Feeling like a victim takes time and energy. It can suck you dry. I spent an inordinate amount of time perseverating over the shards of this friendship gone awry, resenting her, feeling hurt and, yes, struggling with its loss. The moment I learned of my complicity in that tapping session was the moment I freed myself from those painful emotions. I could move on. I could take responsibility. I could claim my power again. I could independently blaze my own trail in the Tarot world.

Gregg Braden in his book The Spontaneous Healing of Belief, Shattering the Paradigm of False Limits (Hay House, 2008), underscores the point I am making:

“The fact that someone else did what they hadn’t been able to do themselves plays right into their subconscious beliefs of limitation.

When this happens, people tend to look to someone or something else to intervene where they feel powerless. They’re looking for a savior, whether it’s a drug or another person performing a miraculous healing. If we’re convinced that we’re powerless and dependent upon something beyond ourselves in order to have the experience, then we’ll also feel the need to return to that “something” again and again to get what we need. We will, that is, until we realize that we can do for ourselves what is being done by someone else for us. It’s at this point that the savior is no longer needed and we’re truly healed.”

In both cases with the boyfriend and the Tarot entrepreneur, I was seeking completion outside myself. I handed my power to them and deemed them my savior. These may seem like easily reached conclusions, but they’ve taken years to solidify in my mind. I can now pick them up, look them in the eye and claim responsibility for how things unfolded and turned out.

Looking for “More”

November 15, 2016

“Who are these people?” That’s the question I asked myself upon leaving my fiftieth high school reunion dinner one Saturday evening last month.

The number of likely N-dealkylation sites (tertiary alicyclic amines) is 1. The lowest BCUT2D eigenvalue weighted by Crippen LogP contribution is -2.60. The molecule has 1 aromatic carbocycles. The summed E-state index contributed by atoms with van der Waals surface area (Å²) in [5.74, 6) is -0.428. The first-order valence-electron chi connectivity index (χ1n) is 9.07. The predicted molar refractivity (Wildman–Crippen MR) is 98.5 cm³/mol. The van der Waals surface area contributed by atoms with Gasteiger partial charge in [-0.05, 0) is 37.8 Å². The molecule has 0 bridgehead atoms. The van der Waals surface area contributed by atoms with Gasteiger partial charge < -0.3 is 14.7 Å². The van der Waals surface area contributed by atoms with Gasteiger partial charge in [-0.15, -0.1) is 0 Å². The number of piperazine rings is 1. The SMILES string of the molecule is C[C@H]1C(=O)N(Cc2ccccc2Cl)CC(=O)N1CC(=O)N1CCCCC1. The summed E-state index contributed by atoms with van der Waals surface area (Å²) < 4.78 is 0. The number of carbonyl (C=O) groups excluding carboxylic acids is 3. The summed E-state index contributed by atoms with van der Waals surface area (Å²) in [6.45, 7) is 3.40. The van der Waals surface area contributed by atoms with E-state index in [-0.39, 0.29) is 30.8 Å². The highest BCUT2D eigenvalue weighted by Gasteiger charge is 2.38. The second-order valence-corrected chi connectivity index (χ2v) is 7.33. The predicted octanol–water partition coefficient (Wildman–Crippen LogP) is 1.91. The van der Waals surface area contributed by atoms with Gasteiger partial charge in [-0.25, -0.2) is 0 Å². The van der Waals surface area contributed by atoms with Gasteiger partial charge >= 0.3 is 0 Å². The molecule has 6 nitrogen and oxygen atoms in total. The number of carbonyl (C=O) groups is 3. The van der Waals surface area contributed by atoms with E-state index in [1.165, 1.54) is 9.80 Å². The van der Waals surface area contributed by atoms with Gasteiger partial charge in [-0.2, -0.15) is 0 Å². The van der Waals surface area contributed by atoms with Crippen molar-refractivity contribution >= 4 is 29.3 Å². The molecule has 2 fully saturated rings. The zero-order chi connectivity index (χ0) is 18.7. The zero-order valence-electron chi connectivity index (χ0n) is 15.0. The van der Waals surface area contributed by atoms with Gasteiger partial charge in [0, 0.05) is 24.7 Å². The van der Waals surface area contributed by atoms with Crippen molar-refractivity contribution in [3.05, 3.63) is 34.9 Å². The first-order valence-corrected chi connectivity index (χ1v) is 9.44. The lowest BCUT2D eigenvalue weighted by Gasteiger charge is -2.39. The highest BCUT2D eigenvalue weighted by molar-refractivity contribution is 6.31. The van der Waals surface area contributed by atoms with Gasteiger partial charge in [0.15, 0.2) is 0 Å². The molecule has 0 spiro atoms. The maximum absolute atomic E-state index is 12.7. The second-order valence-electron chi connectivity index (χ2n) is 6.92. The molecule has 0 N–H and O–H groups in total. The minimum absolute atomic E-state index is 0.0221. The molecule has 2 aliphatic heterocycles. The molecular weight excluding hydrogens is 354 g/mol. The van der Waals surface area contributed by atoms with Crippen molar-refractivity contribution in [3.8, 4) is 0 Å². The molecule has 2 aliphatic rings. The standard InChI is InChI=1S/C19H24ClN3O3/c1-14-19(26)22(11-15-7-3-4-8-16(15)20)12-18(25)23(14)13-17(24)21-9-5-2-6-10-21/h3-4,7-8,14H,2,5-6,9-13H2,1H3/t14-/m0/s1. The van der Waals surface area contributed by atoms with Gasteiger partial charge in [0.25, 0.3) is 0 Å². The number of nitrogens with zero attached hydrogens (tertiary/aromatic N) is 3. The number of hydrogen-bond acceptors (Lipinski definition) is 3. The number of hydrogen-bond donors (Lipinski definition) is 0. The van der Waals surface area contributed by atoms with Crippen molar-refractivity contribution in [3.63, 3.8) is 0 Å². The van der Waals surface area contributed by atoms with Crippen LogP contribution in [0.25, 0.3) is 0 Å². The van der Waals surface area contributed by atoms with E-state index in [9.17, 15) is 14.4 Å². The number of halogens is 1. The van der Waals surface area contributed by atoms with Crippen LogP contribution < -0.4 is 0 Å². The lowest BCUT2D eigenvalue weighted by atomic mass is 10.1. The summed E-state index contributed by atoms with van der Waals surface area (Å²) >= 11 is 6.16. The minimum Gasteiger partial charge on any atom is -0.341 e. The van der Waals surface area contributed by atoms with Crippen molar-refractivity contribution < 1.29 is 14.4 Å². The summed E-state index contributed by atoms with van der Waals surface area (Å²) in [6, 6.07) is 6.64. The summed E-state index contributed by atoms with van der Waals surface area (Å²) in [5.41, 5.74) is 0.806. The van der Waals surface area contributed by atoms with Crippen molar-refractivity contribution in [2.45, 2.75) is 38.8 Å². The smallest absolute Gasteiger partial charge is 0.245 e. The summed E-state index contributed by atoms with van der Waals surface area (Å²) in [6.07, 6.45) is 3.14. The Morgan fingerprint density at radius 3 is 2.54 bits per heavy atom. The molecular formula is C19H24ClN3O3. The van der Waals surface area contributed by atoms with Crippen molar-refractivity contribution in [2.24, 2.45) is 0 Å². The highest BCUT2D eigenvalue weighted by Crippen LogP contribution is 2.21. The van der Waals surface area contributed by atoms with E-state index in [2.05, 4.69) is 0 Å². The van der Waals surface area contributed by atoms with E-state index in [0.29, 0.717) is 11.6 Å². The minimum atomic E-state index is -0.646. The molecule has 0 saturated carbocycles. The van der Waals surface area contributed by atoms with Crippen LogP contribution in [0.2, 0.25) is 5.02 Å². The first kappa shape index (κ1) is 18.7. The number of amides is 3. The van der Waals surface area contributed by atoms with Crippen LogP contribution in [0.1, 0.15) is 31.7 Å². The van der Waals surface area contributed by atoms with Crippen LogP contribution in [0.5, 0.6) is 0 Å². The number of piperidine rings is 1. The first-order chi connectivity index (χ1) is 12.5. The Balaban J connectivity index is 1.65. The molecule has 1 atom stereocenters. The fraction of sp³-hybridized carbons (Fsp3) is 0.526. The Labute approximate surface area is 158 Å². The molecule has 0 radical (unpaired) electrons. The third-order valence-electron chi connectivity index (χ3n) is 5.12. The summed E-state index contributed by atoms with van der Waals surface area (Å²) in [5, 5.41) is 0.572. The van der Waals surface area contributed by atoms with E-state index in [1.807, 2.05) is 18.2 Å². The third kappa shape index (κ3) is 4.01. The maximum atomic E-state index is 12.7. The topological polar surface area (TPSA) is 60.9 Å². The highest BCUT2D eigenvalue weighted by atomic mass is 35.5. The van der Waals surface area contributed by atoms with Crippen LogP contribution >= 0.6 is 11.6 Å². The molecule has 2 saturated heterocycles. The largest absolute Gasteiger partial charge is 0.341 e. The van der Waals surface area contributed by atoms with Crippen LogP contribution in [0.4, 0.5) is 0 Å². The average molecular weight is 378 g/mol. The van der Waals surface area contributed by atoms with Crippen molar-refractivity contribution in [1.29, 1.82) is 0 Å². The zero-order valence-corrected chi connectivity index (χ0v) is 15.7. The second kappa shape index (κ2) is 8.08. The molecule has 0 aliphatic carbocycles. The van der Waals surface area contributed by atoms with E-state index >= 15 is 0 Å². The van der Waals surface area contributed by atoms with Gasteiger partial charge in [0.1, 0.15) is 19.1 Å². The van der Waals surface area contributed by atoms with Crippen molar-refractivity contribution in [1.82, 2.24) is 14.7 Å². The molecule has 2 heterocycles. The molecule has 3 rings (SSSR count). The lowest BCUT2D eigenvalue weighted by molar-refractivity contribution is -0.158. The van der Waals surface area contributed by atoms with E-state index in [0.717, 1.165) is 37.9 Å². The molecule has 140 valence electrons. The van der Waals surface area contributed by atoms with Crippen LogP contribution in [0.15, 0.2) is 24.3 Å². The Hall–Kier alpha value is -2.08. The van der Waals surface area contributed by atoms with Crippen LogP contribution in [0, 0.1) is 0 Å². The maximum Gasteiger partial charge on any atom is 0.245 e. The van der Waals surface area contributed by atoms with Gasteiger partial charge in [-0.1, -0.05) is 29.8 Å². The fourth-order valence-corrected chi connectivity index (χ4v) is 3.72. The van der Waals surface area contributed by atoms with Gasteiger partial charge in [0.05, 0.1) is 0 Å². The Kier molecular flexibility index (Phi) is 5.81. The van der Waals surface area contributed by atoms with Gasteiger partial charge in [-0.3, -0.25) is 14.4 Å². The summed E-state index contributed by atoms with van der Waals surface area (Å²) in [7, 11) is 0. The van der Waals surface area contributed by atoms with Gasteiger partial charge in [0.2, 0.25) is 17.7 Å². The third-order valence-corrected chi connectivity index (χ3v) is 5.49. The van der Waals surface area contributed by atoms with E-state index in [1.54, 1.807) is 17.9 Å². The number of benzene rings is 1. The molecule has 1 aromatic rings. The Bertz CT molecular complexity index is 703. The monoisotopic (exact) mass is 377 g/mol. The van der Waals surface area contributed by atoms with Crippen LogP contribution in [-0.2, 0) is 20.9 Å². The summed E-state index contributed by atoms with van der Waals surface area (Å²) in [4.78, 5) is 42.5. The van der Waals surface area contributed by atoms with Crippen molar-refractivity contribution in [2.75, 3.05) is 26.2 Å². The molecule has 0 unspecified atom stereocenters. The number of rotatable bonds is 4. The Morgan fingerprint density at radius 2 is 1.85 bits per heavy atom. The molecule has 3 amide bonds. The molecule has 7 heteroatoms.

I went to a small country day school in Connecticut, starting at age four and ending at age 18. I was one of thirty-eight students who graduated on a sunny Friday morning in June 1966. Such a small number allowed us to believe we knew each other pretty well by the time we were handed that diploma. But, really, at age 18 how well do you know anybody? How discerning can you be?

We each had our own page in the Class of 1966 yearbook. As was the custom, we wrote long, gushy love notes to each other on our own page of each others’ yearbook. We promised to stay in touch.

But we didn’t. We had more important things to do–grow up, figure out our life purpose, have our heart broken and repaired, and discover what’s right and wrong. Career, family and community took center stage.

Fast Forward Fifty Years
In May of this year I was reminded that my fiftieth high school class reunion was slated for the first weekend in October. Even though the Alumni Office would send out one or two notices during the next six months, no one else was going to take the time to round up my classmates unless a few of us made the concerted effort.

Having organized lots of groups over the years, I identified three classmates who wanted to join me in planning our reunion. This entailed finding lost classmates, divvying the class list among the four of us and calling folks to stir up interest. One classmate who had been a librarian used her sleuthing skills on the Internet to find those without contact information. She found one classmate from his daughter’s wedding announcement in The New York Times and helped me confirm another’s death by locating his daughter in San Francisco.

The initial calls surprised me. Conversations averaged 45 minutes, and that was with people I hadn’t spoken with for 50 years. When I got off those calls, I was excited and hopeful. People who expressed doubt and reluctance about coming back for reunion at the beginning of the call said they would give the idea serious thought by the time we hung up.

The Planning Process
When we started, the planning committee met on the phone every two weeks. We were serious. In addition to calling classmates, we had to identify a restaurant for our Saturday night dinner. It took more than one try, but once a restaurant was found and our reservation was locked in, we could focus on making sure people came.